Volume 7 Supplement 1

Proceedings of the First and Second European Workshops on Preterm Labour of the Special Non-Invasive Advances in Fetal and Neonatal Evaluation (SAFE) Network of Excellence

Open Access

Alternative splicing: an important mechanism for myometrial gene regulation that can be manipulated to target specific genes associated with preterm labour

BMC Pregnancy and Childbirth20077(Suppl 1):S13

DOI: 10.1186/1471-2393-7-S1-S13

Published: 1 June 2007


Considerable effort has been expended in attempting to distinguish genes that contribute to initiating the onset of term and preterm labour (PTL) from those that change in expression as a consequence of the progression of labour. The ability to define more clearly the genes involved in triggering labour contractions should lead to the development of new effective and safer strategies to prevent preterm birth. There is ample evidence to suggest that specific genes are co-ordinately regulated within the upper and lower regions of the myometrium prior to and during parturition and many of these genes are regulated by alternative pre-mRNA splicing. This mini-review highlights that expression of a range of different splicing factors, with defined roles in pre-mRNA splicing, is both temporally and spatially regulated within the uterine smooth muscle during pregnancy and labour. Moreover, several of these splicing factors play key roles in controlling the differential expression of specific regulatory proteins involved in uterine signalling and uterine quiescence. In addition, antisense morpholino oligonucleotide manipulation of pre-mRNA splicing may have potential in defining and targeting uterine pro-labour genes and thus contribute to the development of new therapeutic approaches to prevent PTL.


Splicing factors and myometrial genes

Alternative pre-mRNA splicing plays a major role in regulating gene expression and generating protein diversity and this mode of regulation appears to be particularly prevalent in smooth muscle myogenesis and contractility [1]. Myometrium is a unique smooth muscle organ that differentiates during pregnancy into functionally distinct upper and lower uterine regions. The myometrial processes regulating the activity of the uterus during gestation and parturition are associated, in part, to the differential expression and function of specific genes including: cyclooxygenase ll (COX-2), oxytocin receptors, progesterone receptors, specific prostaglandin receptors, corticotrophin-releasing hormone receptors (type 1), GTP-binding proteins (Gαs) [25]. Most of these latter examples exist as distinct protein isoforms generated from alternate pre-mRNA splicing. Alternative splicing is a fundamental and tightly regulated RNA processing event that involves a complex interplay of many different trans-acting splicing factors and numerous cis-acting regulatory elements present within the precursor mRNA sequences of eukaryotic genes (Figure 1) [6]. Some of these splicing regulatory proteins including SF2/ASF, hnRNPA1, SRp40, SC35, PSF and U1-A snRNP are spatio-temporally regulated within the upper and lower regions of the myometrium during pregnancy (Figure 2) [7]. SF2/ASF and hnRNPA1 have been studied extensively and have an antagonistic relationship in which changes in the nuclear concentration, ratio or activities of either protein can switch the expression of specific isoforms [8] as illustrated in Figure 3. In light of this it is not surprising that the polarisation of SF2/ASF and hnRNPA1 proteins that exists within the myometrium during pregnancy modulates the expression of alternate spliced myometrial proteins. Evidence indicates that both SF2/ASF and hnRNPA1 contribute to the up-regulation of the myometrial Gαs spliced variants that occurs during pregnancy [9]. Up-regulation of Gαs isoforms together with Gαs coupled adenylyl cyclase activity results in elevated cAMP levels [10], which has been proposed to be important for the maintenance of myometrial quiescence during gestation [11]. Interestingly, other components of the cAMP signalling pathway also undergo distinct patterns of alternate splicing within the myometrium during pregnancy; examples include adenylyl cyclase isoforms [12], the cAMP-dependent transcription factors, cAMP-response element modulator proteins, CREM (CREMτ2α and CREMα) and the activating transcription factor 2 (ATF-2) [13]. Alternative splicing of CREM promotes a 'switch' within the myometrium during pregnancy and labour from production of CREMτ2α, a potent transcriptional activator to the synthesis of CREMα, a transcriptional repressor. These changes in splicing patterns are primarily controlled by the differential expression and activity of the splicing factor, SRp40 (Figure 2) and multiple SRp40 binding RNA motifs that are present within the alternatively spliced exons of CREM [14]. Since there is ample evidence for the physiological relevance of CREM mediated gene regulation, these changes in the expression of functionally distinct CREM spliced variants are likely to have biological consequences on the expression of down-stream target genes involve in uterine activity during gestation and parturition.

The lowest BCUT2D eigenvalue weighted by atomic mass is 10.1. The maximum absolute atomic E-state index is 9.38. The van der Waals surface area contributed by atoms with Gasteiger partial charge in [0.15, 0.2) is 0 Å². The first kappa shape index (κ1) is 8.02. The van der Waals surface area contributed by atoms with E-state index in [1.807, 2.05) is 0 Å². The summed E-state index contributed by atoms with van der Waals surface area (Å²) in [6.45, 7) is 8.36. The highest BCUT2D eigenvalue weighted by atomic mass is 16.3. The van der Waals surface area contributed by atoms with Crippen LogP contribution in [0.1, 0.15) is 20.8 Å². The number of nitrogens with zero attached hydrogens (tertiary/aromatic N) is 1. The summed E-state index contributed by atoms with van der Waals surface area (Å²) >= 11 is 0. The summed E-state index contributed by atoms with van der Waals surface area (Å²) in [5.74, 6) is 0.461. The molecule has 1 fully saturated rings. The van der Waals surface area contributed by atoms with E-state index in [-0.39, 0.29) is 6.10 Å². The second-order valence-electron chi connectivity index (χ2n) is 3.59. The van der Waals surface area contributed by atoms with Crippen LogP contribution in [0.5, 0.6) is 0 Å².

Figure 1

Factors involved in alternative pre-mRNA splicing. (A) Co-localisation of the antagonistic splicing factors SF2/ASF and hnRNPA1 within the nuclei of human myometrial cells by fluorescence confocal microscopy; Nuclei (blue) were defined by staining with 4',6-diamidino-2-phenylindole (DAPI) which binds to double stranded DNA; Co-localisation of SF2/ASF (green fluorescence) and hnRNPA1 (red fluorescence) was observed using monoclonal antibodies specific to each protein. (B) Regulation of alternative pre-mRNA splicing involves many different nuclear trans-acting splicing factors (SF), such as SR protein members, e.g SF2/ASF and hnRNPs, e.g hnRNPA1 and snRNPs that recognise and interact with numerous cis-acting RNA motifs present within the pre-mRNA sequence of genes; these include 5'donor and 3'acceptor sites at exon: intron boundaries, exon and intron enhancer elements (ESE, ISE) which can promote the use of specific splice sites; exon and intron silencer elements (ESS, ISS) which can when bound by hnRNPs repress the use of specific splice sites. Coloured boxes represent alternatively spliced exons.

Figure 2